Wednesday, July 31, 2013

Plein Air Paint demonstration Frank Ferrante


On Saturday June 15th there was a free Plein Air Paint demonstration by Frank Ferrante at the Cottage, located on beautiful Lake Lily Park in Maitland. I walked all the way around the lake, figuring a plein air painting demonstration would be outside. "En Plein Air" after all is a French phrase meaning "in the open air". I finally discovered a small sign that pointed to the cottage. Perhaps ten to fifteen artists had gathered to watch Frank work.

Frank is originally from New Jersey and three other artists were from the Garden State as well, myself included. He now lives in Port Orange, Florida. Frank studied painting with John Osborne at the Ridgewood Art Institute. He painted every Sunday with John Osborne outside for many years. The methods he learned were handed down through several generations of artists having begun with American Impressionist Frank Vincent Dumond who taught at the Art Student's League in NYC. Dumond died in 1961, the year I was born.In 1966 Frank Ferrante was stationed at Paris Island and he joined the Beaufort Painting Association.

The demonstration focused on the formal elements of painting composition, color values, structure and form. Emphasis was placed on composition, capturing light and dark shapes, atmosphere and mood while using strong color harmony. Frank utilizes what he calls the prismatic palette which mimics the prismatic effects seen outside. The ROYGBIV colors of the rainbow were arranged across the top of the palette. Anything upright in a landscape would catch the sunlight to become orange. The sky is like a big blue lamp and water reflects the blue of the sky. Frank began with a very rough valve study in which he scumbled blue grey paints onto the canvas to find the darks of the scene. He was painting a path that lead back into a palm tree filled grove.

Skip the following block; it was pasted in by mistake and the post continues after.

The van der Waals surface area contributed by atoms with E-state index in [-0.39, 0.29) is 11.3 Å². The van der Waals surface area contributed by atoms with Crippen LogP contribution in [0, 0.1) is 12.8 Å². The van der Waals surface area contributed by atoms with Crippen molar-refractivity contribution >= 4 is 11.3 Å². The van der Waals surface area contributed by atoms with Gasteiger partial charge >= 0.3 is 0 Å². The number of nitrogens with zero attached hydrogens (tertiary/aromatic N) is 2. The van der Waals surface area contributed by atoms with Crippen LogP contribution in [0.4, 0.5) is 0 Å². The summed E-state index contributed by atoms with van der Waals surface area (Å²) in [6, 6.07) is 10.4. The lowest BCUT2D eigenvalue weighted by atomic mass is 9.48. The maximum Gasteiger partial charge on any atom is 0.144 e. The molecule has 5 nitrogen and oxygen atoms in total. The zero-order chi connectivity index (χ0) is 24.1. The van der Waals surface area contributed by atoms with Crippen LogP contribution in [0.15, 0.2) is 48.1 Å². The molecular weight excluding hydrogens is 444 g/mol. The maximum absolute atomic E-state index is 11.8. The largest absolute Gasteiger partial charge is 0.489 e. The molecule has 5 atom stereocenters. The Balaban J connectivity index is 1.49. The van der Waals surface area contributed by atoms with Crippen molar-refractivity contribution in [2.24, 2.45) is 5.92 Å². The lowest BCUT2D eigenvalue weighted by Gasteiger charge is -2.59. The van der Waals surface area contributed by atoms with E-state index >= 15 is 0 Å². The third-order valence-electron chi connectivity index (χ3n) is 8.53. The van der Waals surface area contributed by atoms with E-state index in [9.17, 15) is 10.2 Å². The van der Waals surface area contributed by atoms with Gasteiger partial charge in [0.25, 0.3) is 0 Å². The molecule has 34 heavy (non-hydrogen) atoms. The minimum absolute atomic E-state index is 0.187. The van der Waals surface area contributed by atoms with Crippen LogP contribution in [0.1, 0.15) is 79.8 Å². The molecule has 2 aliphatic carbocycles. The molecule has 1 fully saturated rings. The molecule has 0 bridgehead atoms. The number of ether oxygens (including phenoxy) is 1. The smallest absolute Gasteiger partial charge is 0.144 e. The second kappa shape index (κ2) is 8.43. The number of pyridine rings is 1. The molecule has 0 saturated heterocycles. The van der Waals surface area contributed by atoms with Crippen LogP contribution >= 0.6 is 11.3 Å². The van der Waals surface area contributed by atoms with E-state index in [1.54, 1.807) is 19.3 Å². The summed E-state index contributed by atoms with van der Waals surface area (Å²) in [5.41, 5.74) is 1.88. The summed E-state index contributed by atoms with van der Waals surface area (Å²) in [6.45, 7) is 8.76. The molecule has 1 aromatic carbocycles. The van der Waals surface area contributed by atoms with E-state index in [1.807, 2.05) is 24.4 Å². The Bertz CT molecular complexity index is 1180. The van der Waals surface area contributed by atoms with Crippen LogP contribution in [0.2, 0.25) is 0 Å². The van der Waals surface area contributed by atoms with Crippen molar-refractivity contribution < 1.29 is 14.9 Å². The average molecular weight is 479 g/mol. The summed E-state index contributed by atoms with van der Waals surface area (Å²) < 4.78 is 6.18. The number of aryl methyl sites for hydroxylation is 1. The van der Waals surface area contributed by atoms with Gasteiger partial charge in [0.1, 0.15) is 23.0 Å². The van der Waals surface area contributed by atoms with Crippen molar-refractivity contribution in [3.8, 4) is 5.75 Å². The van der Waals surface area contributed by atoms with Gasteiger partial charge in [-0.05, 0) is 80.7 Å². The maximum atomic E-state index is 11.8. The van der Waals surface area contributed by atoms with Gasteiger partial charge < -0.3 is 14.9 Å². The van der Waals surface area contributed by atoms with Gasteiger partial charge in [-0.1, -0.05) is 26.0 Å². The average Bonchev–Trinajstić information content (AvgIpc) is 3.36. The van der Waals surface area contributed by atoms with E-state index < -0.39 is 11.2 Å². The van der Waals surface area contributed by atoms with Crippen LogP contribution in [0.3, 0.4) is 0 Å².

He then put up a canvas of the same scene that was much more developed. He talked about folding darks into lights and lights into darks. His brush strokes were X's and he worked moist oils into moist. His brush gets plenty of abuse and it's flat shape becomes warn into a point by the time he is done with it. Studies that he does on location are usually smaller and only one in thirty ever becomes a studio painting. He stressed that the darks in a painting are very important.  I discovered that I didn't have my brushes in my bag to finish my sketch! I started putting in some darks using graphite. Then I took everything out of my bag and discovered one abandoned brush in the bottom of the bag. My sketch was saved. The demonstration was much shorter than I expected. After the demonstration, I joked with Frank that his demonstration was like one of those cooking shows in which the finished cake was already baked and under the counter. We both laughed.

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